Monday, December 28, 2015

2015 and Strength

From the Paladini Tarot
Original Writing by Kathryn Ravenwood

2015 is coming to an end.  It has been an “8” year, the year of the Strength card in the Tarot.  Looking back it seems that strength exerted a strong-arm hold on us and went out of its way to be noticed. The news has been full of violence, retaliation, terrorism, politicians exploding with bully language, and an ongoing litany of push-and-shove attitude and attention getting antics. 

Is this strength? Unfortunately, it is the dark side of strength. The side that uses power to impose personal will upon others for gain that is used abusively. But strength is far more than this. It has its light side as well. Many of us used it this year to flex our physical and spiritual muscles to dig in deep and discover what powers lie within us. We have applied this effort to accomplish positive personal goals, to overcome grief, hardships, and to help others. We have found strength to create, to carry on, to be vulnerable enough to expose our weaknesses and fears, so that we can move forward in meaningful living and celebration of the divine.

We are humans living in duality with free will to express ourselves as we choose. Part of finding balance within ourselves is to come to understand the true nature of Strength.  In the Paladini Tarot card above, we see a woman and a lion fused as one. The infinity sign above her head reminds us of the divine nature of our human and spiritual duality working together. We are called to understand that strength and power are tools given to us to expand the divine through our actions. It is perfectly good and right to use our power and strength to improve our lives and to be the best we can be. What makes us strong is then called upon to be in service to help others be strong.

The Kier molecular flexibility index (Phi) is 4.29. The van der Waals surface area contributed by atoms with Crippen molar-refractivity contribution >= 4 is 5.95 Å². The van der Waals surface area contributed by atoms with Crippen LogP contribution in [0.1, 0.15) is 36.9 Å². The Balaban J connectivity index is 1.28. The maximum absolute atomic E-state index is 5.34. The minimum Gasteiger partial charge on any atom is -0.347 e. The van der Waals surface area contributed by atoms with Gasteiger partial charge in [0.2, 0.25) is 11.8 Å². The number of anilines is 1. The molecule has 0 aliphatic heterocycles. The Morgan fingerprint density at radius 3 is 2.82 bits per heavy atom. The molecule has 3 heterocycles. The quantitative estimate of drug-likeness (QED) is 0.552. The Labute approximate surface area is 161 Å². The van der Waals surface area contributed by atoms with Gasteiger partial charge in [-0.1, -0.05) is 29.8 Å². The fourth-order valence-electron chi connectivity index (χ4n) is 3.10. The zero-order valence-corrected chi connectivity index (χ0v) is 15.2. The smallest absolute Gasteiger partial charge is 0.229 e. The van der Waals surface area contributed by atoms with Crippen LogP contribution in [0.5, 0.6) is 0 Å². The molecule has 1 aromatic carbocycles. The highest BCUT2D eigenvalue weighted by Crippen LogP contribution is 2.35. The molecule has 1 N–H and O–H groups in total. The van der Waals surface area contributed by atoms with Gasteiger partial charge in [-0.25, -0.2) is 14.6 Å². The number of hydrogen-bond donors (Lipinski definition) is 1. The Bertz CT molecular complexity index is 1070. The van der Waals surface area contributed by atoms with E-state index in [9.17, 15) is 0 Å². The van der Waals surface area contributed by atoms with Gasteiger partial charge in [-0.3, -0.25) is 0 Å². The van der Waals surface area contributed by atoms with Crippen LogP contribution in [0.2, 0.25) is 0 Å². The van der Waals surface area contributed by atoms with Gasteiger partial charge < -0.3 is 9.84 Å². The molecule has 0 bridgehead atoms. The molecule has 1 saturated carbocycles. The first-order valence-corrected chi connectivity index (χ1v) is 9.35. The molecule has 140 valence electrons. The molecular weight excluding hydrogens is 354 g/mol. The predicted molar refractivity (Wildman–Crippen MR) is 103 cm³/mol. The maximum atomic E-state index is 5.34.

In the Egyptian pantheon, Sekhmet is the lion-headed goddess of power. She is the goddess who maintains the order of Ma’at – the sacred balance of the universe. Stories of her strength and even her rage are legendary. What is often forgotten about her is her fierce compassion, her ability to use her strength and power to serve that higher purpose.  Sekhmet’s fierce compassion is the kind that when a lioness’ cubs are threatened in times of severe draught or no food, she will kill one so the other can live. That is fierce indeed. The other side of Sekhmet is often shown as the goddess Hathor, who is known for her celebration of love, life, passion, and sensuality. Look again at the card above and see Sekhmet and Hathor living as one great being, sharing consciousness and experience in divine balance.

As we come to this year end, take some time to contemplate your strength. How did it come up this year?  Did you honor it and use it wisely? Did you hide from it or give it up to someone else’s power plays? Did you celebrate your unique powers and share them with others?  Did you take time to lick your wounds and learn to heal?  However Strength played out in your life this year, may its lessons continue to guide you to embrace your unique and precious life. As you come to find that higher balance within you and have the strength to use it to better yourself, you  help to shift the world and bring a little more light to the darkness. And we need that. We need you.

…Kathryn Ravenwood December 2015

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